British Columbia fire officials are warning that a lingering heat wave and the coming long weekend could be a dangerous recipe to jump-start the wildfire season.
After multiple consecutive years of devastating fires, B.C. has managed to escape 2022 largely unscathed.
There were 38 wildfires burning on July 28, compared to 380 on this day last year. So far just 11,000 hectares have burned this season, compared to 400,000 by this point last year.
The province has seen just one “wildfire of note,” the 2,476-hectare Nohomin Creek fire near Lytton, which has destroyed at least six homes.
“It’s definitely unusual to have gotten this far into the summer with this little activity; it’s something we are very grateful for,” B.C. Wildfire Service fire information officer Jean Strong told Global News.
But amid a week of blistering temperatures, the fire danger rating across the province has shifted steadily upward.
By Thursday, virtually all of the province was listed as “high” risk, with numerous areas in the interior where risk was rated as “extreme.”
“The areas that we’re watching in the coming days as we continue to monitor the dry, hot conditions and some of that lightning include areas of the Kamloops fire centre and southeast fire centre, but there are pockets of that high and extreme danger rating across the province,” Strong said.
“The fuels are dry, the snow has melted at higher elevations and those forests and other fuels at valley bottoms are more susceptible to ignition.”
While lightning is always a risk, the majority of B.C.’s wildfires annually are caused by humans.
With the B.C. Day long weekend approaching and millions of British Columbians expected to be out camping and celebrating, Strong urged the public to be extremely cautious with open flame.
Category two and three open burns are currently prohibited, but there are no provincial campfire bans currently in place, adding to the potential risk.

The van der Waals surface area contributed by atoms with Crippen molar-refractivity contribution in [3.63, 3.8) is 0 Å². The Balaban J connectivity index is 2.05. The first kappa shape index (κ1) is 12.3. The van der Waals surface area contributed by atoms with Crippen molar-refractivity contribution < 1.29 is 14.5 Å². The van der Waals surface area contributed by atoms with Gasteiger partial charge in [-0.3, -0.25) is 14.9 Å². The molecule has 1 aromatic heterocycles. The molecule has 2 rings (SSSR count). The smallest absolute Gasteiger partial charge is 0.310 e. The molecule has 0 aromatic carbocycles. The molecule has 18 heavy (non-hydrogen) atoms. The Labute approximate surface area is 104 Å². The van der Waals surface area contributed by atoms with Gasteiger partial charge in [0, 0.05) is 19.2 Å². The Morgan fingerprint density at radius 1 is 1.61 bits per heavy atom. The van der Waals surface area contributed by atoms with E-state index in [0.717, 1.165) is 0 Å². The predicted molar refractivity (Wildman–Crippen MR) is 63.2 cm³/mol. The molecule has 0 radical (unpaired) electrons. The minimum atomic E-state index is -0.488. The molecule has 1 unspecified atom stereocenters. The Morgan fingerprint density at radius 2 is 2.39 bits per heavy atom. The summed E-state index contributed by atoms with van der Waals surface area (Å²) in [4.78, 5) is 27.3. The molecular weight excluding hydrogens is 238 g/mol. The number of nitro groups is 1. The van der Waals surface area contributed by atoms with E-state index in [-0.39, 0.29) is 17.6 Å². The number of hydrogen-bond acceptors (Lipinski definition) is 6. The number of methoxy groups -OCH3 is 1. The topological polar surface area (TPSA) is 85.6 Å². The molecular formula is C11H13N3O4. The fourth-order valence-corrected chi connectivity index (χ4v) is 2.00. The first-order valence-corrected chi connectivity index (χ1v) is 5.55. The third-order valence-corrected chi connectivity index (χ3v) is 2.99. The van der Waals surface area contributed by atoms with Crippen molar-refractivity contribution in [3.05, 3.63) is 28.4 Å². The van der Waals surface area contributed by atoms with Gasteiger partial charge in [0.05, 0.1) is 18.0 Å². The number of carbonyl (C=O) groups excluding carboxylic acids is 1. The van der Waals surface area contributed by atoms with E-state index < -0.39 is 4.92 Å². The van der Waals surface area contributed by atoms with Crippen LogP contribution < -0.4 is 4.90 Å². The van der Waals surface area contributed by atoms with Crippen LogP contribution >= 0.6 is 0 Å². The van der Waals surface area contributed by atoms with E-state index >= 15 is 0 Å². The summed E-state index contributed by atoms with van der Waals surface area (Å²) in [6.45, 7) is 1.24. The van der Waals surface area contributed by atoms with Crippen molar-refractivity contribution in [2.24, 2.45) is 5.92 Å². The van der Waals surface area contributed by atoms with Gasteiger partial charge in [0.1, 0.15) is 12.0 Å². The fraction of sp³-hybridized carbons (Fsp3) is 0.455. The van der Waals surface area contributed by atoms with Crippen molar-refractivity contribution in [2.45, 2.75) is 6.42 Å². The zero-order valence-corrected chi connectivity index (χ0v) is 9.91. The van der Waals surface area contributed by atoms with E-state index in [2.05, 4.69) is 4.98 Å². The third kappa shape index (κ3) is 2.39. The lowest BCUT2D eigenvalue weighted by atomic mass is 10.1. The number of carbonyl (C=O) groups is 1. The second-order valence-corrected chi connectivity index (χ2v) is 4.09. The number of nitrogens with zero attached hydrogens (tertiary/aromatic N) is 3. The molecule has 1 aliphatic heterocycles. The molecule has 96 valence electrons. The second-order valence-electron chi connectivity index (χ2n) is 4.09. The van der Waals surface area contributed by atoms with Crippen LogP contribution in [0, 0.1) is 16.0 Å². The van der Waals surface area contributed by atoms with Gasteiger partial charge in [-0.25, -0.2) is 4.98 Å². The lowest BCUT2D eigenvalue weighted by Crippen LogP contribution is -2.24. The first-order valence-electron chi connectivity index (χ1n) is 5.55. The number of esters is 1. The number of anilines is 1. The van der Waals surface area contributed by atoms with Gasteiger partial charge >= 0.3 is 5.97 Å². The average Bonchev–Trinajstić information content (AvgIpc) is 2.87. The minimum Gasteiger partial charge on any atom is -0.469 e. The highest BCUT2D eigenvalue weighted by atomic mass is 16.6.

Anyone who does have a campfire should make sure they have plenty of water on hand, and ensure it is completely out and cool before leaving it unattended, Strong said.
Fire officials in urban areas are also urging people to exercise extreme care going into the long weekend.
Vancouver Fire and Rescue Services Capt. Matthew Trudeau said multiple days of hot weather have left the city tinder dry.
“It doesn’t take much to start a small brush fire that can quickly spread into adjacent vegetation, adjacent properties, and potentially into structures,” he said.
“Even a small amount of heat from a discarded cigarette butt, from open flames, any kind of smoking material including lighters, matches, butane torches, anything like that — we’ve even seen hot vehicles from their exhaust on top of vegetation — that kind of heat can start vegetation and brush on fire.”
Open fires of any kind, including on the beach or in backyards, are prohibited in the city, Trudeau added.
Barbeques are permitted on private property and at some park locations in the city, Trudeau noted.
Anyone who spots smoke or flame in the city is urged to phone 911 immediately, while anyone who observes what they think may be a wildfire is asked to call *555.